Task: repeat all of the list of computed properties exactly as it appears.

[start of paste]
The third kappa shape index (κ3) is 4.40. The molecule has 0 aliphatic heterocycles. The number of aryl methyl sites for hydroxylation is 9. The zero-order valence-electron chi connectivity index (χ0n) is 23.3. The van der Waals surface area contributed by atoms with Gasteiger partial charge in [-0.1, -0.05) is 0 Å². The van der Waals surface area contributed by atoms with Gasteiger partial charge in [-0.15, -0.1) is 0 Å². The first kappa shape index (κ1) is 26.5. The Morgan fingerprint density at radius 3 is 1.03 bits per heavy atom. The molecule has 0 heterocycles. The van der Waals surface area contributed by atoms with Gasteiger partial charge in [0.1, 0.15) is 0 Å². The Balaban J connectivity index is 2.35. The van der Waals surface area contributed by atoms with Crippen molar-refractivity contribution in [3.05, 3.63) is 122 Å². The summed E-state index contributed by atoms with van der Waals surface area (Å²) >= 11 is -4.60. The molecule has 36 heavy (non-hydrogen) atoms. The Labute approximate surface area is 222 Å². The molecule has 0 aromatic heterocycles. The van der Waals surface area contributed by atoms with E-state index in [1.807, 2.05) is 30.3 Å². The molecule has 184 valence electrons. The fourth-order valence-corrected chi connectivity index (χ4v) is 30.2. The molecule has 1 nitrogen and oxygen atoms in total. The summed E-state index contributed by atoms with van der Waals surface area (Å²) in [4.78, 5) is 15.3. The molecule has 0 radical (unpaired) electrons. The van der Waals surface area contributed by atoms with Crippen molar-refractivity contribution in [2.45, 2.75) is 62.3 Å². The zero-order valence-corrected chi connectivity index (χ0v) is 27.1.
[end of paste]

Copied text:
The third kappa shape index (κ3) is 4.40. The molecule has 0 aliphatic heterocycles. The number of aryl methyl sites for hydroxylation is 9. The zero-order valence-electron chi connectivity index (χ0n) is 23.3. The van der Waals surface area contributed by atoms with Gasteiger partial charge in [-0.1, -0.05) is 0 Å². The van der Waals surface area contributed by atoms with Gasteiger partial charge in [-0.15, -0.1) is 0 Å². The first kappa shape index (κ1) is 26.5. The Morgan fingerprint density at radius 3 is 1.03 bits per heavy atom. The molecule has 0 heterocycles. The van der Waals surface area contributed by atoms with Gasteiger partial charge in [0.1, 0.15) is 0 Å². The Balaban J connectivity index is 2.35. The van der Waals surface area contributed by atoms with Crippen molar-refractivity contribution in [3.05, 3.63) is 122 Å². The summed E-state index contributed by atoms with van der Waals surface area (Å²) >= 11 is -4.60. The molecule has 36 heavy (non-hydrogen) atoms. The Labute approximate surface area is 222 Å². The molecule has 0 aromatic heterocycles. The van der Waals surface area contributed by atoms with E-state index in [1.807, 2.05) is 30.3 Å². The molecule has 184 valence electrons. The fourth-order valence-corrected chi connectivity index (χ4v) is 30.2. The molecule has 1 nitrogen and oxygen atoms in total. The summed E-state index contributed by atoms with van der Waals surface area (Å²) in [4.78, 5) is 15.3. The molecule has 0 radical (unpaired) electrons. The van der Waals surface area contributed by atoms with Crippen molar-refractivity contribution in [2.45, 2.75) is 62.3 Å². The zero-order valence-corrected chi connectivity index (χ0v) is 27.1.